8 Great Cars (and a Truck) to Consider for Country Driving

source: http://www.flickr.com/photos/javism/

Last month, we ran a piece showcasing nine cars that are ideal for urban and city environments, where factors such as ease of parking, fuel economy, small footprint, and maneuverability play big into the buyers’ decision process. To follow that up, we threw together a collection of vehicles that perform well in the near-opposite conditions — the country, that is.

Like the city, countryside living has its own set of unique quirks to deal with. While traffic and tight spaces may not be among them, those in more rural environments often have to deal with more poorly maintained roads, mud, snow, and other forms of undesirable terrain (or desirable, depending). Physical environment aside, those living outside the urban epicenters will find longer commutes, and may need to take a more calculated approach to shopping (i.e., bigger trips), as the corner store may not be just down the block.

When searching through the myriad of vehicles that would perform admirably in these conditions, we took a few factors into account when determining which would be best — fuel economy (for the lengthened commutes), cargo space and volume (for those larger grocery runs, etc.), and off-road (or poor-road) capabilities. Here’s what we came up with — what would you add? Notably, the following vehicles are not ranked, just listed.


1. Subaru Outback

Subaru’s venerable Outback has garnered respect from all types of drivers, from suburbanites to hardcore outdoor enthusiasts. The Outback offers plenty on interior space, full-time all-wheel drive, and commendable fuel economy. In its top spec, the inside of the Outback is as nice a place to be as a bona fide luxury car as well.


2. Volvo XC70

Like the Subaru, Volvo’s XC70 wagon/crossover has found itself as at home in urban settings as it does in the wild. However, it’s off the beaten track where the XC70 really shines. “The Volvo XC70 is an all-weather version of the now-discontinued V70 midsize wagon that boasts all-wheel drive as well as increased ground clearance and SUV-like styling cues,” Edmunds points out.


3. Mercedes-Benz G Class

When swathed in the luxurious leather and wood trimmings of the Mercedes G Class, it’s easy to forget that you’re actually sitting in a completely capable off-road vehicle. While its fuel economy isn’t spectacular and the car is on the higher-end of expensive, the G Class offers a great option for the affluent country-dweller.


4. Ford F-150

The Ford (NYSE:F) F-150 has been the best-selling vehicle in the U.S. for several months running now probably because it’s just damn good at everything. While it’s a fully functioning work truck, numerous options allow the buyer to deck the cabin out in trims that make it feel more like a comfortable car or SUV than a pickup. Moreover, the EcoBoost engine option will offer comparable performance, but with 18 miles per gallon combined.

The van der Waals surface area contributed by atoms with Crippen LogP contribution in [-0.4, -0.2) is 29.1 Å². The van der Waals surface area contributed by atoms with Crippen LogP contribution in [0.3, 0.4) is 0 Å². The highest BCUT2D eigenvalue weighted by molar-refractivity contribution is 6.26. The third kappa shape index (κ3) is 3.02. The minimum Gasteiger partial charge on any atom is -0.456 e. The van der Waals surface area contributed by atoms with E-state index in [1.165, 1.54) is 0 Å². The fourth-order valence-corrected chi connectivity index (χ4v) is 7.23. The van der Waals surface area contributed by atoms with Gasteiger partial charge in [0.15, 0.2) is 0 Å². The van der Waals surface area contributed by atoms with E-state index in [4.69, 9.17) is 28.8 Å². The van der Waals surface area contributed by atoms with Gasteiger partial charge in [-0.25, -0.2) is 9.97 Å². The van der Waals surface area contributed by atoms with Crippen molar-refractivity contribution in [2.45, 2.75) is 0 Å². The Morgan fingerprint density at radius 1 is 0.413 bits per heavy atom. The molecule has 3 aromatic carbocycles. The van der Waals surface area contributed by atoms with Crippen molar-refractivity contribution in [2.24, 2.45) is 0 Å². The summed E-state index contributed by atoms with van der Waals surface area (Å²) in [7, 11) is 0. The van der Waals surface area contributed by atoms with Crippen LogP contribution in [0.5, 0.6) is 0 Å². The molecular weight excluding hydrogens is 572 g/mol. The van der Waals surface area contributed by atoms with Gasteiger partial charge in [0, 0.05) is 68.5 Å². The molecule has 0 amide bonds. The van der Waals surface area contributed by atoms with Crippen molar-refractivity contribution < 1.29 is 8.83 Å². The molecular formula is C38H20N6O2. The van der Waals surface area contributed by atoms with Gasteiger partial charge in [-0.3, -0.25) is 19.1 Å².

5. GMC Terrain

To start, it’s called the ‘Terrain,” so one would hope that GMC’s (NYSE:GM) crossover utility vehicle can handle various kinds of it. A potent V6 offers a healthy shot of 301 horsepower, though the more efficiency-minded can opt for the 22/32 mile per gallon in-line four. The Terrain also comes with a vast menu of options, including four-wheel drive and numerous interior appointments.


6. Toyota 4Runner

Though the new Toyota (NYSE:TM) 4Runner looks decidedly less-rugged than its previous generations (no thanks to the new chrome additions), Toyota has still provided a very practical, very capable SUV that is as happy on the side of a mountain as it is on asphalt. “The 4Runner retains the traditional body-on-frame underpinnings that give it a robust off-road capability that’s increasingly hard to find,” Edmunds notes.


7. Jeep Grand Cherokee

If you’re looking specifically for off-road prowess, the Jeep (FIATY.PK) would be the way to go, but for a bit more refinement, the Grand Cherokee hits all the right boxes. Additionally, the Grand Cherokee has a new 3.0 liter diesel unit coming its way, which will offer 240 horsepower and 420 pound-feet of torque — enough to bail you out of just about any snow drift or mud puddle you may come across.


8. Honda Crosstour

The Honda (NYSE:HMC) Crosstour is essentially a more practical, raised version of the Accord sedan. “If you’re drawn toward the composed ride and handling dynamics of an Accord sedan but want more cargo space and/or the option of all-wheel drive, then the Crosstour is worth considering,” Edmunds says, before admitting that the odd styling is not for everyone.